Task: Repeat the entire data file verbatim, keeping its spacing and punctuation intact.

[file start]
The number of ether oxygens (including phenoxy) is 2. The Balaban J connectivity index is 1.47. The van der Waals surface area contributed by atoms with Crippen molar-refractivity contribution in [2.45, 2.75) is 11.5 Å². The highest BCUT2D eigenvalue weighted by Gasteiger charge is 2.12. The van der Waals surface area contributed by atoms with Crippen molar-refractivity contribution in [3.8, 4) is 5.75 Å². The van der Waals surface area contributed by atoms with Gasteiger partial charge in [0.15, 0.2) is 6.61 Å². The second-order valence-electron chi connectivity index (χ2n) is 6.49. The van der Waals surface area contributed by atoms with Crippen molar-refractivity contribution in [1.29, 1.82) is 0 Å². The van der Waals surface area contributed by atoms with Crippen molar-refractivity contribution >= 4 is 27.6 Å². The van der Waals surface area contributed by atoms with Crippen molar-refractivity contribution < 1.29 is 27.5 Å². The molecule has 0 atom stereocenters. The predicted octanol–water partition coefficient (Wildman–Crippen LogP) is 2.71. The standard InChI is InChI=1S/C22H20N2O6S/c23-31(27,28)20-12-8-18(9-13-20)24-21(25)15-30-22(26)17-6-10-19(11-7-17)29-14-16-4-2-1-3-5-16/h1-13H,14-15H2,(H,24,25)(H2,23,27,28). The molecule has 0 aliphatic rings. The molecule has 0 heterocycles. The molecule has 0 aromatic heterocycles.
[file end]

The number of ether oxygens (including phenoxy) is 2. The Balaban J connectivity index is 1.47. The van der Waals surface area contributed by atoms with Crippen molar-refractivity contribution in [2.45, 2.75) is 11.5 Å². The highest BCUT2D eigenvalue weighted by Gasteiger charge is 2.12. The van der Waals surface area contributed by atoms with Crippen molar-refractivity contribution in [3.8, 4) is 5.75 Å². The van der Waals surface area contributed by atoms with Gasteiger partial charge in [0.15, 0.2) is 6.61 Å². The second-order valence-electron chi connectivity index (χ2n) is 6.49. The van der Waals surface area contributed by atoms with Crippen molar-refractivity contribution in [1.29, 1.82) is 0 Å². The van der Waals surface area contributed by atoms with Crippen molar-refractivity contribution >= 4 is 27.6 Å². The van der Waals surface area contributed by atoms with Crippen molar-refractivity contribution < 1.29 is 27.5 Å². The molecule has 0 atom stereocenters. The predicted octanol–water partition coefficient (Wildman–Crippen LogP) is 2.71. The standard InChI is InChI=1S/C22H20N2O6S/c23-31(27,28)20-12-8-18(9-13-20)24-21(25)15-30-22(26)17-6-10-19(11-7-17)29-14-16-4-2-1-3-5-16/h1-13H,14-15H2,(H,24,25)(H2,23,27,28). The molecule has 0 aliphatic rings. The molecule has 0 heterocycles. The molecule has 0 aromatic heterocycles.